The purpose of this communication is to alert the readers and other relevant stakeholders about a significant problem of a need of local guidelines on the management of metabolic bone disease (MBD) in children with β-thalassemia major (β-TM).
MBDs of multifactorial origin are frequently encountered in the children with β-TM. With a carrier frequency of 6-7% of β-thalassemia gene in the Pakistani population, around 5, 250 infants are born with β-TM annually. Yet, there is no national interest to address bone disorders in these patients. In the last decade, areas of vitamin D, calcium (Ca), and PTH homeostasis in patients with transfusion-dependent β-TM have been researched extensively. However, the effects on phosphate (PO4) homeostasis are unclear.
Results from our unpublished pilot study revealed that 36.5% (n=134) of transfusion-dependent β-TM children (n=380; age range 5-17 years) had high-serum PO4 levels (Median= 6.13 mg/dl with IQR of 7-5.7), findings consistent with the study by Tangngam et al., which found asymptomatic hypoparathyroidism in 38% of the β-TM patients.1 These patients also had significantly lower median plasma fibroblast growth factor-23 (FGF-23) levels than controls.1 More studies on metabolic bone disease in children with β-TM by the Research Group at our institute show significant growth failure secondary to the iron overload with high-serum ferritin levels, denoting ineffective chelation.2 High prevalence of bone pains and fragility fractures was significantly associated with hypovitaminosis D, hypocalcaemia, and hyperphosphatemia.3 Sultan et al. reported altered biochemical markers of bone turnover in regularly transfused thalassemic patients, highlighting a direct correlation between serum PO4 and ferritin levels. Both hypo- and hyperphosphatemia were seen in the patients.4 Similarly, in the population studied by Mirhosseini et al., a high prevalence of hypocalcaemia (22%) and hyperphosphatemia (41.7%) suggested the incidence of asymptomatic hypoparathyroidism in patients with β-TM.5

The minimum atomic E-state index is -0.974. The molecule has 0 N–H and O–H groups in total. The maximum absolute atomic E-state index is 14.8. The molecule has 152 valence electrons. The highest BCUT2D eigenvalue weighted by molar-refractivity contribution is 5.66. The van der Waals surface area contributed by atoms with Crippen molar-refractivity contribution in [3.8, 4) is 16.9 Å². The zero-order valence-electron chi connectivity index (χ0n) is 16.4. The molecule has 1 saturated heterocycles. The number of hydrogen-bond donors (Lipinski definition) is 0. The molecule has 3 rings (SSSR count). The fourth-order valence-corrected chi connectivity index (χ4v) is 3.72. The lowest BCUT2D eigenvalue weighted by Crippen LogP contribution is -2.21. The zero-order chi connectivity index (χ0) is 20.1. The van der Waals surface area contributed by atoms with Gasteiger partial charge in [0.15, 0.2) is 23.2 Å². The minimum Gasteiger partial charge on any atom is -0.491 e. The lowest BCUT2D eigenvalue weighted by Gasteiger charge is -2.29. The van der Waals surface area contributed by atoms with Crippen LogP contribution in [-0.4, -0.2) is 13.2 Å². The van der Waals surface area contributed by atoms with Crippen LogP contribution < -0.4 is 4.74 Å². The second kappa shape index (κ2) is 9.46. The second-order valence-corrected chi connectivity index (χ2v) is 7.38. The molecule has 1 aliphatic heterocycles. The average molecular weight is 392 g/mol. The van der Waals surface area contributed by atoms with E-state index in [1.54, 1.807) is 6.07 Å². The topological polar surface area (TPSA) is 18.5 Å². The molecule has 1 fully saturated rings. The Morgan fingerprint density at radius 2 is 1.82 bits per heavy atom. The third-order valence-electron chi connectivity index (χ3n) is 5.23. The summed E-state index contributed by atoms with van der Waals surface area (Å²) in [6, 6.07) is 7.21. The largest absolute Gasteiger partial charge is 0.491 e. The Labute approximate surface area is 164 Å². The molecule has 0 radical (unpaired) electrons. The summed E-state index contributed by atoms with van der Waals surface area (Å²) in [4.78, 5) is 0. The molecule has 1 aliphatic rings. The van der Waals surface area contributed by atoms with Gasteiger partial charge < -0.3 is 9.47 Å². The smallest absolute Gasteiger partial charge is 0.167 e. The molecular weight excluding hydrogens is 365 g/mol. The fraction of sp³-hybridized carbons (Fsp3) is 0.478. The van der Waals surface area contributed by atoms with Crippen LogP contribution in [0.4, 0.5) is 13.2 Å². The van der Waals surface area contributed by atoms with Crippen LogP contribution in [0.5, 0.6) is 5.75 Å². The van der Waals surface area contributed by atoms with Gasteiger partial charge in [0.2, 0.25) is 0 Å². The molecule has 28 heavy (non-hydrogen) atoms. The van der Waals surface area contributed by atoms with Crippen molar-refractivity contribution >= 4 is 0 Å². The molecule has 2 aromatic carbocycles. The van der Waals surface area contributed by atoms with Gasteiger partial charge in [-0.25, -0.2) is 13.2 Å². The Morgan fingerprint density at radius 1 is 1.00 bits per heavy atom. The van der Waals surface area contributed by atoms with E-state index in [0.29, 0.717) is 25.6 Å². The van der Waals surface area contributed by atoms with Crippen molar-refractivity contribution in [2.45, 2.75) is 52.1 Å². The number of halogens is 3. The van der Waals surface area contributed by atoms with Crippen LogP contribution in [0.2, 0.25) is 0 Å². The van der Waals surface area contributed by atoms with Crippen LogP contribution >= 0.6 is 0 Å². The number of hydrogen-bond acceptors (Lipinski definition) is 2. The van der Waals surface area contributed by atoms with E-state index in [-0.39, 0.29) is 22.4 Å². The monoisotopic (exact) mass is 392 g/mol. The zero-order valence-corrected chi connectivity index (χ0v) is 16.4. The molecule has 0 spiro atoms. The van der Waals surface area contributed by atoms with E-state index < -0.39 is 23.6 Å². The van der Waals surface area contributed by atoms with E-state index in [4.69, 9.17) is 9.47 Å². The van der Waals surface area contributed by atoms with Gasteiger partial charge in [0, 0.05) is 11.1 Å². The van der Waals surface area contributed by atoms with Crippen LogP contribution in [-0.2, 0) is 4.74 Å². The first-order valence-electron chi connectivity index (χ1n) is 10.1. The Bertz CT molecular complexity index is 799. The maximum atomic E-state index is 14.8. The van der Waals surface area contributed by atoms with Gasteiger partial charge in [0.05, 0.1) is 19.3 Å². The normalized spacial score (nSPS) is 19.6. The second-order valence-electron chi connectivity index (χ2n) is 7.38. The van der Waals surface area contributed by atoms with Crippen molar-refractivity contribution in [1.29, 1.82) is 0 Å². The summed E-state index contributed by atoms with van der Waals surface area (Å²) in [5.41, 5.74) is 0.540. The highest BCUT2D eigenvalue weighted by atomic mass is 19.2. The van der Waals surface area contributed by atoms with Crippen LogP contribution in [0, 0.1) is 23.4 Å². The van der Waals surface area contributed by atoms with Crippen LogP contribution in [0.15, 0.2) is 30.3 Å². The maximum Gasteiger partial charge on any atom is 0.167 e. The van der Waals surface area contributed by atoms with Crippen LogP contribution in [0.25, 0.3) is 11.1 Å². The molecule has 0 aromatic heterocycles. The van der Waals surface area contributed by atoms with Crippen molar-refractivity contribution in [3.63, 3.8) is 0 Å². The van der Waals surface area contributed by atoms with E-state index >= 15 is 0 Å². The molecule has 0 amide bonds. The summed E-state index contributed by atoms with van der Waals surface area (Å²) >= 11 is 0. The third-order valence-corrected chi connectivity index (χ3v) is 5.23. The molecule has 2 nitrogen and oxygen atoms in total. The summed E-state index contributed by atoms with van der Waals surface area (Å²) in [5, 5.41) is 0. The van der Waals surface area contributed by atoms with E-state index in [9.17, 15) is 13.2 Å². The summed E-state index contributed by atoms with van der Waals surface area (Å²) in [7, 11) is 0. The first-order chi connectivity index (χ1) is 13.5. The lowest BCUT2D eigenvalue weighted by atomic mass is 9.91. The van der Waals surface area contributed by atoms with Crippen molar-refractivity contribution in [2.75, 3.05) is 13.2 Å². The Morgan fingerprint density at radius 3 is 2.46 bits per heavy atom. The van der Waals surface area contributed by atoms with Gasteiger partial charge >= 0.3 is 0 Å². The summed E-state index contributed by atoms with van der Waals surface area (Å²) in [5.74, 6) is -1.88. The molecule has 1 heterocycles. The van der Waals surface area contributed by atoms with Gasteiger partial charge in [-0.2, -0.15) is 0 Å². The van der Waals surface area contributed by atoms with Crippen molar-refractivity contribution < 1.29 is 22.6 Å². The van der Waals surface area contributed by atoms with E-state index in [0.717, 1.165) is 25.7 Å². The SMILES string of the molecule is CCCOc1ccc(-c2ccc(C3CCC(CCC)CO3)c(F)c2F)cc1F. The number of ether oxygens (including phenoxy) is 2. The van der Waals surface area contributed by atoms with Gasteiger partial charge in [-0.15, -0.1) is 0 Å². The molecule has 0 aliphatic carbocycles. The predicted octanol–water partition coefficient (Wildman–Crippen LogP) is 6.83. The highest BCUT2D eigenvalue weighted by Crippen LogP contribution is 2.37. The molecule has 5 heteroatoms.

Iron overload in β-TM contributes to low-circulating FGF-23 levels, leading to the high PO4 loading. Physiologically, serum PO4 is regulated by PTH, vitamin D, FGF-23, and its cofactor Klotho. FGF-23 reduces the formation of 1, 25-(OH)2 D by inhibiting 1 alpha-hydroxylase, and as findings suggest, its impaired response may disrupt PO4 homeostasis that is furthering a vicious cycle of bone disease. We urge researchers to explore the relation among iron overload, FGF-23, and the Ca-PO4-PTH axis, so that we can develop local guidelines on the nutritional and pharmacological management of MBD in children with β-TM, which will help in lessening the economic burden of this life-altering disease.
The authors declared no competing interest.
LJ, AHK: Idea conception, letter revision, and review.
AJF: Letter drafting, revision, and review.
All the authors have approved the final version of the manuscript to be published.